As negative interactions rise each year between humans and Yellowstone National Park’s wildlife and geological features, so does the need for increased funding to support the park in maintenance and budgeting issues. In Yellowstone, the amount of visitors continues to increase. To adapt to an ever-growing number of park visitors, the park needs to change for the sake of preservation. The National Park Service must reduce the number of visitors to limit possible issues and raise overall revenue. This is a great way to help point the park in the right direction.

2,838,232 people visited the park in 2000. 3,066,580 travelled to the park in 2008. Last year, 2016, there were 4,257,178 people who visited. The growing number of visitors result  in damage to the park. No matter what we do to protect the park, humans are always going to leave an impact just by entering.  

Our first idea for making a change begins with limiting the amount of people or vehicles entering the park each day. Every visitor entering by motorized vehicle affects the ecosystem. Emissions from motors pose harmful effects on the atmosphere and land and wildlife. These emissions will slowly deteriorate the park, continuing to cause problems. Exhaust fumes from cars, buses, motorcycles, and any other motorized vehicle let off greenhouse gases. These gases become trapped in the atmosphere and heat the Earth. This results in global warming which creates issues for land and wildlife. However, that’s not all. Vehicles need very regular maintenance to avoid depositing drops of oil, fuel, and other engine fluids. This is in no way healthy for the animals or the environment we are trying to protect.

By limiting the amount of vehicles per day, we’re not only limiting the number of visitors, but also the amount of hazardous materials getting left behind in our treasured park. One solution would be to reduce the park’s daily hours. This would reduce the time that people have to cause harm. Although this would not completely solve the issue of greenhouse gases, it would slow the process. This will benefit the ecosystem and help preserve the park in the long run.

Some may think these environmental issues are unstoppable and this may be true, but they are not uncontrollable. With an increase in park security and patrols’ we can slow the progression of detrimental problems in the park. If we slow the problems, we believe we could eventually bring them to a halt. Following these results, we could increase the park’s annual revenue. There are multiple ways we could raise our funding, such as changing the fees to per person instead of per vehicle. This would entail each person in or on any type of transportation to pay a range of entry fees based on age and type of transportation. Many tourists enjoy traveling with pets. If there was a fee for bringing in a pet, it might deter people from letting them go unsupervised. Another factor is pack animals coming through the park. To cover the damage they do and the cleanup after them, the park should issue an annual permit to anyone who regularly enters the park in such case. On the Yellowstone National Park website, it will tell you that for a Day Use private stock trip you are required to have a Backcountry Permit. In order to acquire a permit, you must purchase it at the entrance gate along with entry fee.  These fees may not appeal to the tourists, but the park’s outstanding sights will make it worth the slight increase of admission.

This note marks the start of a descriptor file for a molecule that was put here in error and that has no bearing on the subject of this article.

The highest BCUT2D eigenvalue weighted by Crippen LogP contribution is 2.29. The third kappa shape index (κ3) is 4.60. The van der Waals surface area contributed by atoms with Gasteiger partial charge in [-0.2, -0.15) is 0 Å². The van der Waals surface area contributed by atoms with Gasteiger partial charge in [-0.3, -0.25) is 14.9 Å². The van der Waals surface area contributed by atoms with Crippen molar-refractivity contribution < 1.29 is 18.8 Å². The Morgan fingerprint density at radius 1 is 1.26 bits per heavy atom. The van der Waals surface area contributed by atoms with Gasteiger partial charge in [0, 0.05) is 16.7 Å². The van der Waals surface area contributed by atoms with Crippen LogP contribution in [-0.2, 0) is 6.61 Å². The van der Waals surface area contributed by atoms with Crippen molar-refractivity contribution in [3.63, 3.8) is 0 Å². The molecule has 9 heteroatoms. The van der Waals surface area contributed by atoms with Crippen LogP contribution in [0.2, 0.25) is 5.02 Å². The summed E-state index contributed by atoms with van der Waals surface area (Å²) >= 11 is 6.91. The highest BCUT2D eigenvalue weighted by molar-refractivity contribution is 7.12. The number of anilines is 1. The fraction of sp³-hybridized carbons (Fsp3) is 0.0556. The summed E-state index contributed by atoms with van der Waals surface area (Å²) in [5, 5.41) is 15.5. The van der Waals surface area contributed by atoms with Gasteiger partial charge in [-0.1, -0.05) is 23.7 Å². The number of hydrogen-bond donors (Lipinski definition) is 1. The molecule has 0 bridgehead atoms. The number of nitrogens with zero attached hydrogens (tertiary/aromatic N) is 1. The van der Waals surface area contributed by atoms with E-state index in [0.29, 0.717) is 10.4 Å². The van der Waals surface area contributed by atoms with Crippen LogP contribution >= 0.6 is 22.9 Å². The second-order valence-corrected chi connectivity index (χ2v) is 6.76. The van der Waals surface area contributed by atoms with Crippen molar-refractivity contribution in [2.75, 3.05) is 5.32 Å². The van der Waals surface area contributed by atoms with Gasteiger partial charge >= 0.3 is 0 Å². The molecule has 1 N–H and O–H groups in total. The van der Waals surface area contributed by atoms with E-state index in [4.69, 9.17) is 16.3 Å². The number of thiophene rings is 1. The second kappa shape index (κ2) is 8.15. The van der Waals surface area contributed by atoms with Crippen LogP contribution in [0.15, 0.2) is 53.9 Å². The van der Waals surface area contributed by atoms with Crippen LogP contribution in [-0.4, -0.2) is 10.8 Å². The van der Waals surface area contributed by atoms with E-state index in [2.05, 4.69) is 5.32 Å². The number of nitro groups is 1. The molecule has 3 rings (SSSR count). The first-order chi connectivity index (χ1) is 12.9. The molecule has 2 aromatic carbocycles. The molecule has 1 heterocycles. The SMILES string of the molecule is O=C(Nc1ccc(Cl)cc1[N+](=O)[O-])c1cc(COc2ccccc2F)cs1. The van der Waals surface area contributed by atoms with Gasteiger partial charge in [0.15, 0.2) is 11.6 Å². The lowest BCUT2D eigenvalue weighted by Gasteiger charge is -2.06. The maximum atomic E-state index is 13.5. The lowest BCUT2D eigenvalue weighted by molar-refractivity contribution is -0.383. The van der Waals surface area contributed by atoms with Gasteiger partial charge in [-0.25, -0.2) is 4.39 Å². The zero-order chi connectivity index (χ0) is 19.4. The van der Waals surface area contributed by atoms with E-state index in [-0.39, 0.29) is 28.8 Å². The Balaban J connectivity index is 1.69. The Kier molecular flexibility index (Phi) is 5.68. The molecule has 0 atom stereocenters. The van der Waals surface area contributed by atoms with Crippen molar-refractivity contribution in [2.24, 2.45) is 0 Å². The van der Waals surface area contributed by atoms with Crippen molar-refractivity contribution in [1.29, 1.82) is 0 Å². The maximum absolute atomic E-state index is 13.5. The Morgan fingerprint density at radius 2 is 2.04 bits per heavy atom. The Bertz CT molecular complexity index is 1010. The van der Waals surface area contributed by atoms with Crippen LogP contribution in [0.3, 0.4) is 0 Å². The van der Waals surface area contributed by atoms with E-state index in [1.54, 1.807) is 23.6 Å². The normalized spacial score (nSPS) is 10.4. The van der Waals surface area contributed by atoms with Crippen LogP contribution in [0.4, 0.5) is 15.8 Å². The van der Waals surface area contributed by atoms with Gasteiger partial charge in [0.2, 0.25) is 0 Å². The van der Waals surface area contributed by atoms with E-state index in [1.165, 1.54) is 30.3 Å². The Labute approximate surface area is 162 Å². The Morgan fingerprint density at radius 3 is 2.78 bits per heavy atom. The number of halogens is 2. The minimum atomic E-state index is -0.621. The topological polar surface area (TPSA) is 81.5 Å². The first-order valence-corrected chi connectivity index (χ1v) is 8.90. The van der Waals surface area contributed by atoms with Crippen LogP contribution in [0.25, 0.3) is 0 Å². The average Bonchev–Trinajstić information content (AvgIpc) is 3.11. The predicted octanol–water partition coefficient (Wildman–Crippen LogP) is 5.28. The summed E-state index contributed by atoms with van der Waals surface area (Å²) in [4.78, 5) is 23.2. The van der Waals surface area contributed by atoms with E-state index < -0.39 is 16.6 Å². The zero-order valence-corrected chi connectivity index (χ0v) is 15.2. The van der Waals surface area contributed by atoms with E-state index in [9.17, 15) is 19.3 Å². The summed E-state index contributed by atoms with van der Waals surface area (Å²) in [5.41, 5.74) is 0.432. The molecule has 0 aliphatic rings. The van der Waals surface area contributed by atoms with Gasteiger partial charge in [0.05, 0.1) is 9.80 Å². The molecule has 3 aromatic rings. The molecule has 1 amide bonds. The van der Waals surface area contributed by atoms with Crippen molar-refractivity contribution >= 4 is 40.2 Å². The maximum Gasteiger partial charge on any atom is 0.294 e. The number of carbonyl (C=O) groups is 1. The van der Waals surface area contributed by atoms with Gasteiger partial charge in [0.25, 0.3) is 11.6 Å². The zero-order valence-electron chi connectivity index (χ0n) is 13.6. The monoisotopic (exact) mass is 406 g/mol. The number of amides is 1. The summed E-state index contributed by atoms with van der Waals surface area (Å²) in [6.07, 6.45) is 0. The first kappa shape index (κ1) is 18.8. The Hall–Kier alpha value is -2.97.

In conclusion, the negative rise of interactions each year between humans and YNP wildlife and nature needs to be resolved in a hurry. In Yellowstone, the amount of tourists that visit the park annually is continuing to grow. With this in mind, we recommend a few changes to the amount of daily visitors and entrance fees. We feel very confident in our recommendations and hope they are useful and efficient.

CC BY-SA 4.0 Yellowstone National Park Policy Debate by Jessly is licensed under a Creative Commons Attribution-ShareAlike 4.0 International License.

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